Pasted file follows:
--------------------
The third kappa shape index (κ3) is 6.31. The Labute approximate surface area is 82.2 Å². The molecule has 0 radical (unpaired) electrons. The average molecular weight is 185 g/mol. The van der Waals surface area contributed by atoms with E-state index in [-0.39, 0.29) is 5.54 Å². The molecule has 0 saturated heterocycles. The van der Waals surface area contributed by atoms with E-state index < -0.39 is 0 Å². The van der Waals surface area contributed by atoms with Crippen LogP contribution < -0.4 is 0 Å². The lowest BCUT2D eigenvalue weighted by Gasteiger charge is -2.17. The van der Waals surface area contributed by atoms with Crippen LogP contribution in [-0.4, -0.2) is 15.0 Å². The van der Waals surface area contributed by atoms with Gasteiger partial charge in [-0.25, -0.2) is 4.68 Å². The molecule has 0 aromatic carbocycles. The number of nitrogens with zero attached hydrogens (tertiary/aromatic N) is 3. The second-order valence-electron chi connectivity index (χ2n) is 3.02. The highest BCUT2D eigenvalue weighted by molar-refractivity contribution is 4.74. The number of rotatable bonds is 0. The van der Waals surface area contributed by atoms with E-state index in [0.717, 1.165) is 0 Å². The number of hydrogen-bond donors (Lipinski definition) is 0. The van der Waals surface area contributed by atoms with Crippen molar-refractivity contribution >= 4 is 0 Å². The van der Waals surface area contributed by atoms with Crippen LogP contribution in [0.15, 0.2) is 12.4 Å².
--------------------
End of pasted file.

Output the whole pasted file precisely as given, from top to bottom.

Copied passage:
The third kappa shape index (κ3) is 6.31. The Labute approximate surface area is 82.2 Å². The molecule has 0 radical (unpaired) electrons. The average molecular weight is 185 g/mol. The van der Waals surface area contributed by atoms with E-state index in [-0.39, 0.29) is 5.54 Å². The molecule has 0 saturated heterocycles. The van der Waals surface area contributed by atoms with E-state index < -0.39 is 0 Å². The van der Waals surface area contributed by atoms with Crippen LogP contribution < -0.4 is 0 Å². The lowest BCUT2D eigenvalue weighted by Gasteiger charge is -2.17. The van der Waals surface area contributed by atoms with Crippen LogP contribution in [-0.4, -0.2) is 15.0 Å². The van der Waals surface area contributed by atoms with Gasteiger partial charge in [-0.25, -0.2) is 4.68 Å². The molecule has 0 aromatic carbocycles. The number of nitrogens with zero attached hydrogens (tertiary/aromatic N) is 3. The second-order valence-electron chi connectivity index (χ2n) is 3.02. The highest BCUT2D eigenvalue weighted by molar-refractivity contribution is 4.74. The number of rotatable bonds is 0. The van der Waals surface area contributed by atoms with E-state index in [0.717, 1.165) is 0 Å². The number of hydrogen-bond donors (Lipinski definition) is 0. The van der Waals surface area contributed by atoms with Crippen molar-refractivity contribution >= 4 is 0 Å². The van der Waals surface area contributed by atoms with Crippen LogP contribution in [0.15, 0.2) is 12.4 Å².